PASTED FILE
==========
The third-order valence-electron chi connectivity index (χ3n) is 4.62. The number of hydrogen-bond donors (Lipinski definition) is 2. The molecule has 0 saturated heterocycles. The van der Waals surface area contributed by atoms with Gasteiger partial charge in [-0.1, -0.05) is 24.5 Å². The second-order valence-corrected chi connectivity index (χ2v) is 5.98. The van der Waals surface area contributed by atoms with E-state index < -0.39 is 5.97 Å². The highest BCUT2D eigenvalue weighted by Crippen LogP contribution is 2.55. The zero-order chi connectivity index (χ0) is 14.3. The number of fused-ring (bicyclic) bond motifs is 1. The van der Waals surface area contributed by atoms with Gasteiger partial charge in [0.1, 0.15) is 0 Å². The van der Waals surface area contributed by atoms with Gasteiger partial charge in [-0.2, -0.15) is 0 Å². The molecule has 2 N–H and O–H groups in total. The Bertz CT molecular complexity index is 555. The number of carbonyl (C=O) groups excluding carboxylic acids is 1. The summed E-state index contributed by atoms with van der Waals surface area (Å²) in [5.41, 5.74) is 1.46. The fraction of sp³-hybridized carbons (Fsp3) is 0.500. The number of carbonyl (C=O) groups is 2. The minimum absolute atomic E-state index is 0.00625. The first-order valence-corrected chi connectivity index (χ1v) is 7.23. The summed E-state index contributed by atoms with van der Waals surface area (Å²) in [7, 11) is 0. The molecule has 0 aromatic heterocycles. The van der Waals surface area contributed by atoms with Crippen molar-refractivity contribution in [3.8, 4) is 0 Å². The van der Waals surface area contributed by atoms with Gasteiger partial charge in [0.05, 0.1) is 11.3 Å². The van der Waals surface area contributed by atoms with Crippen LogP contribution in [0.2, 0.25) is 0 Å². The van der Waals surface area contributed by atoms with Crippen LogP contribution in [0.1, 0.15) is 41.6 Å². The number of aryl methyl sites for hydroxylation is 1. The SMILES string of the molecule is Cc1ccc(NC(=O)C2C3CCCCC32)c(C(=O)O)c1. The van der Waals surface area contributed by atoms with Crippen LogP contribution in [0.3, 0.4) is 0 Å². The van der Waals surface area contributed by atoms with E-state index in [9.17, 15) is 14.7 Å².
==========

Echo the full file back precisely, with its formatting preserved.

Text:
The third-order valence-electron chi connectivity index (χ3n) is 4.62. The number of hydrogen-bond donors (Lipinski definition) is 2. The molecule has 0 saturated heterocycles. The van der Waals surface area contributed by atoms with Gasteiger partial charge in [-0.1, -0.05) is 24.5 Å². The second-order valence-corrected chi connectivity index (χ2v) is 5.98. The van der Waals surface area contributed by atoms with E-state index < -0.39 is 5.97 Å². The highest BCUT2D eigenvalue weighted by Crippen LogP contribution is 2.55. The zero-order chi connectivity index (χ0) is 14.3. The number of fused-ring (bicyclic) bond motifs is 1. The van der Waals surface area contributed by atoms with Gasteiger partial charge in [0.1, 0.15) is 0 Å². The van der Waals surface area contributed by atoms with Gasteiger partial charge in [-0.2, -0.15) is 0 Å². The molecule has 2 N–H and O–H groups in total. The Bertz CT molecular complexity index is 555. The number of carbonyl (C=O) groups excluding carboxylic acids is 1. The summed E-state index contributed by atoms with van der Waals surface area (Å²) in [5.41, 5.74) is 1.46. The fraction of sp³-hybridized carbons (Fsp3) is 0.500. The number of carbonyl (C=O) groups is 2. The minimum absolute atomic E-state index is 0.00625. The first-order valence-corrected chi connectivity index (χ1v) is 7.23. The summed E-state index contributed by atoms with van der Waals surface area (Å²) in [7, 11) is 0. The molecule has 0 aromatic heterocycles. The van der Waals surface area contributed by atoms with Crippen molar-refractivity contribution in [3.8, 4) is 0 Å². The van der Waals surface area contributed by atoms with Gasteiger partial charge in [0.05, 0.1) is 11.3 Å². The van der Waals surface area contributed by atoms with Crippen LogP contribution in [0.2, 0.25) is 0 Å². The van der Waals surface area contributed by atoms with Crippen LogP contribution in [0.1, 0.15) is 41.6 Å². The number of aryl methyl sites for hydroxylation is 1. The SMILES string of the molecule is Cc1ccc(NC(=O)C2C3CCCCC32)c(C(=O)O)c1. The van der Waals surface area contributed by atoms with Crippen LogP contribution in [0.3, 0.4) is 0 Å². The van der Waals surface area contributed by atoms with E-state index in [9.17, 15) is 14.7 Å².